Indigenous eye care pathway mapping of services identifies the level of need in Windorah, Central West Queensland
Wednesday 17 October was a special day in Windorah.
The need to assess Indigenous eye care pathways and access to services in Central (and North) West Queensland was initially raised with Indigenous Eye Health (IEH), University of Melbourne by both the Western Queensland Primary Health Network (WQPHN) and CheckUP Australia in early 2017.
CheckUP is the jurisdictional fund holder for the Rural Health Outreach Fund (RHOF), Medical Outreach Indigenous Chronic Disease Program (MOICDP) and the Visiting Optometry Scheme (VOS). As a result of this identified need, a jointly funded eye health coordinator was employed in 2018 through CheckUP to support the mapping of services matched to the level of need across the region.
Pictured: (L) Cooper Creek, Windorah. (R) Central West Queensland region.
See a more detailed map of ‘Hospital and Health Services by Queensland Health by Recommended Public Hospitals and Primary Health Centres’ here
Windorah was one of eighteen Central Western Queensland communities surveyed as part of this Central West Eye Health Mapping Project. Windorah has approximately 20.5% of the population identifying as Indigenous. It has not had a visiting optometrist since 2005 and a twice weekly air service to Brisbane or Mt Isa was the only public transport option to access optometry services.
"Windorah" is a Birria word meaning "Big Fish". The town is located 35km south of where the Thomson and Barcoo Rivers join to form the multi-channelled Cooper’s Creek.
With no easily accessible optometrist, the Primary Health Centre (PHC) was not aware whether people were having their eye health needs met. For those travelling away to optometry appointments, there was no reporting back to the clinic, including any requirement for a lens prescription. Even if a prescription was filled, it was not clear to the clinic whether there was also any referral to an ophthalmologist or other health professional requiring coordination support and follow-up.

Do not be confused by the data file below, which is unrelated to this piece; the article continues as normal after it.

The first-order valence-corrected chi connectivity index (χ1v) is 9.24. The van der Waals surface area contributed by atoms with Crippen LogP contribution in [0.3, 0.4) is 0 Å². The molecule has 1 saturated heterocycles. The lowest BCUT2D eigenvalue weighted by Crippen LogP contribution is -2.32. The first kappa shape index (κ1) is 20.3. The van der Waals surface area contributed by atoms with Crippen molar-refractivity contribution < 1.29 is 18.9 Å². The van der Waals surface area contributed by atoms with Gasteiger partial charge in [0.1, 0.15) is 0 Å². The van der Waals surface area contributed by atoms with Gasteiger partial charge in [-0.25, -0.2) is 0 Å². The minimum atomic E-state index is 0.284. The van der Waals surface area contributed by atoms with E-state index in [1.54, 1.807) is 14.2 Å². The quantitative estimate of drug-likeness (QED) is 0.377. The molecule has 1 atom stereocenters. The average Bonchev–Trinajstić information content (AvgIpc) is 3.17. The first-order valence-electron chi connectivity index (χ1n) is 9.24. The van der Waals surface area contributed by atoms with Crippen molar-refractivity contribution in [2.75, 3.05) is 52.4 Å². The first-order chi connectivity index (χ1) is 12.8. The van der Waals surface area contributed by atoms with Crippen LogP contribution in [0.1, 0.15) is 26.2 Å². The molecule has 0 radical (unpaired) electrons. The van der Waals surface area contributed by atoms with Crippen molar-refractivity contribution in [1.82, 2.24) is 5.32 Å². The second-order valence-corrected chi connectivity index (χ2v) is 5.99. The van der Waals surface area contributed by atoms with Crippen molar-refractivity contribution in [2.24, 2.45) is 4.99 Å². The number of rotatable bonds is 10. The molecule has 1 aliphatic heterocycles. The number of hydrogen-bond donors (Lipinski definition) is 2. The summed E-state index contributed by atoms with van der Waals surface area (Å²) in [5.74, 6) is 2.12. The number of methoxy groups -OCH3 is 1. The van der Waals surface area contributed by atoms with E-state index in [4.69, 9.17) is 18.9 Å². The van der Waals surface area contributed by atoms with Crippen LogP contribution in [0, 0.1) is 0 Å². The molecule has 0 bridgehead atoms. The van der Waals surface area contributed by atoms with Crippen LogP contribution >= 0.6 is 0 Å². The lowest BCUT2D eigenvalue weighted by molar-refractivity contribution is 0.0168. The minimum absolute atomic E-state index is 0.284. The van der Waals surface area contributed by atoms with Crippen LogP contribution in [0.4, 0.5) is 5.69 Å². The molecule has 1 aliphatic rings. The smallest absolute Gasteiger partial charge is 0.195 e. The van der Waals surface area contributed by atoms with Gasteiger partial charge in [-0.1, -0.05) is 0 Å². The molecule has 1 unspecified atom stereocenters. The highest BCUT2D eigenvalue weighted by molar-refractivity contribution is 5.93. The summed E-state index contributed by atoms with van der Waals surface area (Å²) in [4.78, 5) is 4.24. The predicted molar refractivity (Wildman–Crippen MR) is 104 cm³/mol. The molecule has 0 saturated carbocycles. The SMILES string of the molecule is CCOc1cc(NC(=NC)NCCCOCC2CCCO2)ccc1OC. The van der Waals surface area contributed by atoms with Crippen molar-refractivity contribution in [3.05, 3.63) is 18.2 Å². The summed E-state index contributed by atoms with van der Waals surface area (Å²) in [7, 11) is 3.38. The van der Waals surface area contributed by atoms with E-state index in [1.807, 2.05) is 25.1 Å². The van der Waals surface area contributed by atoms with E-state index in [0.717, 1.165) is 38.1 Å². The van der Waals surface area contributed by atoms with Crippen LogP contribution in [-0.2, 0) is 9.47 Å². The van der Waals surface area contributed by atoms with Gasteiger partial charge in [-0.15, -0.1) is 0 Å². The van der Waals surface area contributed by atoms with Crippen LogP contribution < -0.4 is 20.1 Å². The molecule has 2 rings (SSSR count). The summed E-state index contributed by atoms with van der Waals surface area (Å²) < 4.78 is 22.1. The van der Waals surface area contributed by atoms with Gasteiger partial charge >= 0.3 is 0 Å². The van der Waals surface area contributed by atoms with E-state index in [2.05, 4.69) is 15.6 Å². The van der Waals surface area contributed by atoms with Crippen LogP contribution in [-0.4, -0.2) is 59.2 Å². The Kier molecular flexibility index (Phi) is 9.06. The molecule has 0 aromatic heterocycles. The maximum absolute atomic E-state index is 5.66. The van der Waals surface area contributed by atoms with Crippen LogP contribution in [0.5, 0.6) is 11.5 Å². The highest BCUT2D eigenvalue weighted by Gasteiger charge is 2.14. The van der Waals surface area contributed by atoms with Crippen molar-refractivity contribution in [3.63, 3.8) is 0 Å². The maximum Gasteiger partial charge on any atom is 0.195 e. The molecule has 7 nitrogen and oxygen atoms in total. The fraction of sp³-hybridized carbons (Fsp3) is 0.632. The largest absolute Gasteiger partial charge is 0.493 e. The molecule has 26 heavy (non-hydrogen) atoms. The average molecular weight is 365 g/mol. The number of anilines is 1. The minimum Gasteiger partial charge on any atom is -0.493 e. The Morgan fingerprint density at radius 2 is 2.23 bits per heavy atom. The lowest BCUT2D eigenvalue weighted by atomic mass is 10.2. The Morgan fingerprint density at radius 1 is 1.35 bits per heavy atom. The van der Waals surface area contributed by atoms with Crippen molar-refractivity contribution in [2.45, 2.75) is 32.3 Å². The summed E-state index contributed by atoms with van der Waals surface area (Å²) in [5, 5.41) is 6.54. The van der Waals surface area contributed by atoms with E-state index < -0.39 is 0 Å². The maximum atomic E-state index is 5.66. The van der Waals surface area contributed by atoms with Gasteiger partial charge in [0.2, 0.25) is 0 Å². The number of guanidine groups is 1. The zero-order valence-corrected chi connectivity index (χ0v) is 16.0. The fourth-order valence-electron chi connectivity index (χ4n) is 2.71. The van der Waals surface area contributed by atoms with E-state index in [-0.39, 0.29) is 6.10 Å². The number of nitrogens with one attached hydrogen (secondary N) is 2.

Inputs on the need for a service were received from members of the community, the Primary Health Centre Directors of Nursing, and by using data sources such as the Optometry Australia published service ratios and the IEH Eye Care Service Calculator.
At the same time, the retirement of the long term visiting ophthalmologist who had previously serviced Windorah led to the involvement of the Central West Hospital and Health Service’s (CWHHS) Integrated Care Innovation Fund (ICIF) project.
As an outcome of the mapping project, CheckUP’s Statewide Indigenous Eye Heath Coordinator worked with stakeholders to support the delivery of a visiting optometry service. Some members of the Windorah community had previously been driving the 492 km round trip to see the optometrist in Quilpie. The visiting optometrist’s first Windorah clinic saw patients from 8am in the morning until 6pm that night, so this is proving to be a very welcome service. The new optometry service also compliments the CWHHS “Connected Care through Connecting with Communities” Better Health Project.
Image: Visiting optometrist Michael Young is now servicing Windorah. He is seen here with happy patient Colin Simpson and Director of Nursing Shelley Watts. Photograph provided by Amanda Simpson.
CheckUP also expects the service to provide improvements in chronic disease prevention and management for community members living with diabetes.
If you have any questions relating to this ‘story’ please contact Lachlan Rich, Central West Regional and Eye Health Coordinator, Check Up Australia via email firstname.lastname@example.org or by telephone 0498 801 004.
This 'Share your Story' article was published 16 Jan 2020.